There’s the Happiness Project, Your Happiness Plan, The Wholehearted Life, The Purpose-Driven Life, Authentic Happiness, and a host of others. They all tell you how to be happy.
Then why aren’t we?
Happiness seems a little overwhelming to me. Like it’s a constant state of whistling and skipping, and there’s lots of yellow everywhere. There’s no room for my bad moods, for a rainy day playing hooky from all the productivity, for the kinds of mistakes I make and then brood about. Not like it’s a hobby or anything, but still. I don’t want to be FORCED into some kind of mandatory cheerfulness.
I find it easier to think about joy than happiness, because joy is always with me. It underlies everything else, and it shows up at strange moments in the form of gratitude, pleasure, rest, peace, or harmony. But still, joy eludes me often; it’s not a chronic state, and sometimes it shows up infrequently, leaving me to wonder harder where it got to and what I did to drive it away.
This, I suppose, is precisely the point. Joy only shows up when you let it, and the kinds of worrying/planning/spiraling/self-loathing/anxiety-mongering behaviors I specialize in don’t give it a whole lot of room.
So I figure I should develop a Joy Plan of my own. It will involve, first and foremost, a concerted and ongoing effort to notice when I start spiraling, sorting, “doing,” and to take a deep breath. I want to remember, at those times, that I’m here, now, and that I get to do the other things another time. That’s going to be my catch phrase: I “get to” do it later. It will apply quite seriously to the aspects of my life I like, such as planning public humanities programming or finishing a novel or an article; it will apply ironically to the habitual aspects of my life I’m working to release, like self-flagellation or inventing elaborate responses to absurd and painful situations that have never happened and probably never will. Later, I’ll say. Right now you can play with your kids in the sun; tonight you can come back to that unpleasant FAKE argument you were having with someone IN YOUR HEAD and really finish it off with a sweet one-liner. That’ll show ’em. Er, me. Whatever.
The Joy Plan will also involve chocolate, which goes without saying.
It will involve more walks with people I like; more singing; more saying “yes.” It will include baking and dancing and reading good books and making things out of cloth and yarn. I’ve really slowed down on my crafting lately, and it can’t be good. (I will confess, I made Ezra a pair of pajama pants from dinosaur fleece that he chose, but they’ve gone unreported because, well, they’re a little wide in the leg. Suffice it to say that Len thinks they look like the goat leggings from Dragnet. And he’s not wrong.)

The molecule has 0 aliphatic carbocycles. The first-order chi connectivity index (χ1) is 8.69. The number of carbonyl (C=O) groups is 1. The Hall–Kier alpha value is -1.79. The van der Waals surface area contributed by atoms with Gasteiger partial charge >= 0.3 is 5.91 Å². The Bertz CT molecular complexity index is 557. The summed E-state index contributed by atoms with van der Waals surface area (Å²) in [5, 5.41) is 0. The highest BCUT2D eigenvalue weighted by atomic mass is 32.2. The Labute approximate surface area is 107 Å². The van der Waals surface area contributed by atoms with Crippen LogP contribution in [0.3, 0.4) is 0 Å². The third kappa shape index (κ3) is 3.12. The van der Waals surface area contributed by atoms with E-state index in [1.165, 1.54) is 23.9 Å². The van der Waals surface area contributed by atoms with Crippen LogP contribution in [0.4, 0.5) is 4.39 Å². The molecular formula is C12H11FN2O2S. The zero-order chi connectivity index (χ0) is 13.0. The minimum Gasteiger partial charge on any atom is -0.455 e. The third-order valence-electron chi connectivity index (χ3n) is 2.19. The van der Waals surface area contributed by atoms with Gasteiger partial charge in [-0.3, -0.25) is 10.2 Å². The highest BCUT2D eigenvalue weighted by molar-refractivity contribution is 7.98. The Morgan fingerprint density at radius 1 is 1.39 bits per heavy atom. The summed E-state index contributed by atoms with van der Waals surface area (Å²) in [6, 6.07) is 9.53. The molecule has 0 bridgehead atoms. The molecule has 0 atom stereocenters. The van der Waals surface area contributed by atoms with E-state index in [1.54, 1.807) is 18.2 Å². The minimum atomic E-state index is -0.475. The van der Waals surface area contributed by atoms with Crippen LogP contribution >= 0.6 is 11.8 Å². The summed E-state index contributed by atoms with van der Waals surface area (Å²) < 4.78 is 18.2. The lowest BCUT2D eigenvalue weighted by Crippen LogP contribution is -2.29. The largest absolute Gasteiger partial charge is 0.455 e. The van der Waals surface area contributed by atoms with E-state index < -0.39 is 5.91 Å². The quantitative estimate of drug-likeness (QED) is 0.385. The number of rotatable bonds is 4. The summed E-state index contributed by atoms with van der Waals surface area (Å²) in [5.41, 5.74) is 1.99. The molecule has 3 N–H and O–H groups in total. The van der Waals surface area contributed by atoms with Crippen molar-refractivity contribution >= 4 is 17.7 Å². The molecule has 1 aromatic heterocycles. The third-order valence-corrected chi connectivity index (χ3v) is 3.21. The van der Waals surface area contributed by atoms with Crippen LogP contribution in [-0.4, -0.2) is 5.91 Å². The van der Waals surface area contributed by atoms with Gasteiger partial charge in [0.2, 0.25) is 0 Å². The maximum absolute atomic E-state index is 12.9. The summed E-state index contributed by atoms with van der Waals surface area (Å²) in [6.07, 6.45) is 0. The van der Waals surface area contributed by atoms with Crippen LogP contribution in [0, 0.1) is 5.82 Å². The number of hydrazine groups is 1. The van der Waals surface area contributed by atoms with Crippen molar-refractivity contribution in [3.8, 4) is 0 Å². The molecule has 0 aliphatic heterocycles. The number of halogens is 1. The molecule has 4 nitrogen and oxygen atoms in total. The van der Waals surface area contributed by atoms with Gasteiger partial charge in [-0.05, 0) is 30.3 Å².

It will involve writing more of the things I WANT to write (polemics against current policy; fake dialogues with people that really need to get out of my head and onto paper; poems, poems, poems). I will worry less about what I imagine people want to hear and more about what I want to say. They tell me that’s how it works best.
What else is involved in joy? I’d like to get back into running, if my shins will cooperate — it just feels free and easy and energizing. I can do anything when I run.
Most of all, it’s an attitude thing. I want a list of good questions to ask myself every day: what am I most looking forward to? What am I most grateful for? What is the most beautiful thing I’ve seen today? What surprised me the most? What can we make today? What can I help someone with today? How can I challenge myself today? How can I share myself today?
What other important questions are there? What other great resources for cultivating joy?
From what I read (in Brene Brown’s terrific, research-based book “Daring Greatly”) joy is an emotion associated with a practice of gratitude, so your questions are great on that front!
Also keep in mind that there are 3 approaches to “happiness” and all too often we are scrambling for the one we most associate with “being happy” – i.e., feeling pleasure. This is not a lasting or highly attainable form of happiness because we get stuck on a hedonic treadmill, always adjusting to the pleasure we have and wanting more.
The other two approaches – flow (deep engagement) and meaning – create lasting “happiness.” But they may not fully “feel” like our societally-constructed version of “happiness” while we’re having them; meaning especially feels distinct from pleasure.
I’m working on readjusting my expectations and accepting a life with fewer pleasures (yes, even chocolate…!) and more flow and meaning.
Love this, Rebecca. It’s always fun to try on other lenses on these issues, and nice to see that the field continues to evolve, too! I am a little concerned about the minimization of chocolate you refer to, but who am I to judge? As long as you’re happy. 🙂 Thanks, as ever, for reading and contributing!